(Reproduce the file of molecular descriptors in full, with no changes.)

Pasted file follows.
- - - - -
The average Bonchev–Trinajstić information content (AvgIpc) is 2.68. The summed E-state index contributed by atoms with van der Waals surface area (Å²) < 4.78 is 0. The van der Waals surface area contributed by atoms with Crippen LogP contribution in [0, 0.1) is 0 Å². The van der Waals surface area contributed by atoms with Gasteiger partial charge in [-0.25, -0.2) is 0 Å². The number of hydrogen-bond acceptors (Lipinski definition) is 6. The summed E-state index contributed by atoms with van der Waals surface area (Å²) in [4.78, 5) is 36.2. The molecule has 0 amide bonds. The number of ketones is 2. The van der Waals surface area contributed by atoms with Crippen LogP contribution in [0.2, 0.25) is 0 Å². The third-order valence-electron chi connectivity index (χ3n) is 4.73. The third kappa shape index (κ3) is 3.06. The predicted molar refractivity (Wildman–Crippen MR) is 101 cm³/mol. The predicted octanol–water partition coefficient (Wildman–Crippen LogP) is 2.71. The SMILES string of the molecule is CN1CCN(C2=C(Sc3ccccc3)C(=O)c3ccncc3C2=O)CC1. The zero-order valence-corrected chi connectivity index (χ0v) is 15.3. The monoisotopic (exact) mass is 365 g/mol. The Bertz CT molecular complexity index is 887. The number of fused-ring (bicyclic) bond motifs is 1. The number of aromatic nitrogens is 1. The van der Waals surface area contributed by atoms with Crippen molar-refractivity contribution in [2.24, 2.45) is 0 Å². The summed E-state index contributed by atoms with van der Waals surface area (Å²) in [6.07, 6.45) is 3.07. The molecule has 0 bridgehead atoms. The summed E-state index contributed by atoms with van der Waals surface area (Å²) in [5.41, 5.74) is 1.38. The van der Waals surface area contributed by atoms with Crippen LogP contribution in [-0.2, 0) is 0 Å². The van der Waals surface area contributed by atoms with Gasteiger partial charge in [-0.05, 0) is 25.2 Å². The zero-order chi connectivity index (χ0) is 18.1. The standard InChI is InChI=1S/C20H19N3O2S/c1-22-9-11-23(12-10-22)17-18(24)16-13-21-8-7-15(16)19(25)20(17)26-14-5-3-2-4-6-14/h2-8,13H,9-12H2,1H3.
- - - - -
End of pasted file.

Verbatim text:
The average Bonchev–Trinajstić information content (AvgIpc) is 2.68. The summed E-state index contributed by atoms with van der Waals surface area (Å²) < 4.78 is 0. The van der Waals surface area contributed by atoms with Crippen LogP contribution in [0, 0.1) is 0 Å². The van der Waals surface area contributed by atoms with Gasteiger partial charge in [-0.25, -0.2) is 0 Å². The number of hydrogen-bond acceptors (Lipinski definition) is 6. The summed E-state index contributed by atoms with van der Waals surface area (Å²) in [4.78, 5) is 36.2. The molecule has 0 amide bonds. The number of ketones is 2. The van der Waals surface area contributed by atoms with Crippen LogP contribution in [0.2, 0.25) is 0 Å². The third-order valence-electron chi connectivity index (χ3n) is 4.73. The third kappa shape index (κ3) is 3.06. The predicted molar refractivity (Wildman–Crippen MR) is 101 cm³/mol. The predicted octanol–water partition coefficient (Wildman–Crippen LogP) is 2.71. The SMILES string of the molecule is CN1CCN(C2=C(Sc3ccccc3)C(=O)c3ccncc3C2=O)CC1. The zero-order valence-corrected chi connectivity index (χ0v) is 15.3. The monoisotopic (exact) mass is 365 g/mol. The Bertz CT molecular complexity index is 887. The number of fused-ring (bicyclic) bond motifs is 1. The number of aromatic nitrogens is 1. The van der Waals surface area contributed by atoms with Crippen molar-refractivity contribution in [2.24, 2.45) is 0 Å². The summed E-state index contributed by atoms with van der Waals surface area (Å²) in [6.07, 6.45) is 3.07. The molecule has 0 bridgehead atoms. The summed E-state index contributed by atoms with van der Waals surface area (Å²) in [5.41, 5.74) is 1.38. The van der Waals surface area contributed by atoms with Crippen LogP contribution in [-0.2, 0) is 0 Å². The van der Waals surface area contributed by atoms with Gasteiger partial charge in [-0.05, 0) is 25.2 Å². The zero-order chi connectivity index (χ0) is 18.1. The standard InChI is InChI=1S/C20H19N3O2S/c1-22-9-11-23(12-10-22)17-18(24)16-13-21-8-7-15(16)19(25)20(17)26-14-5-3-2-4-6-14/h2-8,13H,9-12H2,1H3.